Chris Kresser:  There are definitely supplements.  Some of the compounds in cruciferous vegetables can help reverse some of the issues that we’ve just discussed here, so upping your cruciferous vegetable intake from a food-based perspective is helpful.  DIM can help in some studies, although in others it doesn’t.  There’s mixed research on it.  It can help reduce the conversion of testosterone into estrogen, and most of the bigger supplement companies, Designs for Health, Pure Encapsulations – the better brands that we’ve talked about – have a formula for dealing with aromatization in men, which is where testosterone gets converted into estrogen, and also dealing with this 17,20-lyase problem in women where testosterone and estrogen production goes up.

The second problem is HPA axis dysregulation, which is also referred to as adrenal fatigue syndrome.  I think this and the next problem we’re going to talk about, the gut, are probably the two biggest issues with hormone imbalance.  Pregnenolone is the mother of all hormones.  It’s the precursor to all of the different adrenal and sex hormones that are produced in the body, and the enzyme that converts cholesterol into pregnenolone – so cholesterol is the precursor to pregnenolone, and that’s why cholesterol is so important in the body.  We’ve talked about this before, and I don’t want to go too far down this tangent, but really low cholesterol can be a problem for hormones because, as I said, cholesterol is the precursor to pregnenolone, and pregnenolone is the mother of all hormones in the body.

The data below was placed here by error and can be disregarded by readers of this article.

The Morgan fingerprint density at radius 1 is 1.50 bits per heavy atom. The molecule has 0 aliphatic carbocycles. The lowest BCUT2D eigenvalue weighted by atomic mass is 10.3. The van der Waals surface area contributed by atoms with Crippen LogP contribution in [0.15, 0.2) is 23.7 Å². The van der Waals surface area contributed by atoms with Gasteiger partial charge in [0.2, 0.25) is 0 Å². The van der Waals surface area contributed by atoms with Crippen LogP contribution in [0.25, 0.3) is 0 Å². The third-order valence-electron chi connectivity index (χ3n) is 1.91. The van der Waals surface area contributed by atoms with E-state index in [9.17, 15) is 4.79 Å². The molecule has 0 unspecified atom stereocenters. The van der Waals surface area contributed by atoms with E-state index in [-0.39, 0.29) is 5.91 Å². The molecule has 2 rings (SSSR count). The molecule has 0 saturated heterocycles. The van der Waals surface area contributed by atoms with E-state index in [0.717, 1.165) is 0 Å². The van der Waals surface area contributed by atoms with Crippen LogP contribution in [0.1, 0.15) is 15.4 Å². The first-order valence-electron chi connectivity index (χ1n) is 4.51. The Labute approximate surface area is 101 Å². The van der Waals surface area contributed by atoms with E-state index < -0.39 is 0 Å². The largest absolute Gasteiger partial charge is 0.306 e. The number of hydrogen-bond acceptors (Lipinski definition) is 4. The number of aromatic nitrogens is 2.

Anyway, the enzyme that converts cholesterol to pregnenolone is limited, and it requires a lot of ATP, which is cellular energy.  It’s an energy-intensive process.  That means that the amount of pregnenolone we can make in the body is limited, and there’s something called the pregnenolone steal that I’m sure many of you have heard of, which describes a process where the majority of the pregnenolone that we produce on a daily basis is channeled into cortisol production, and this happens when we’re under a lot of stress because cortisol is one of the hormones that’s involved in the stress response.  So if you’re not sleeping well, you’re not managing your stress, you’ve got a lot of stuff going on in your life, and/or you have gut infections or you’re eating a poor diet or you’re dealing with any kind of chronic illness/injury/pain problem, that’s going to create a stress response in the body, and that in turn will divert pregnenolone into that cortisol pathway, and it takes it away from the DHEA pathway, and the DHEA pathway, if you go down that road, that’s where estrogen and testosterone are produced.  So if you have low DHEA levels on a lab, that’s often a sign of pregnenolone steal, and getting back to the replacement model, if you just give that patient more pregnenolone, it can actually make things worse because it just channels more raw material into that cortisol pathway.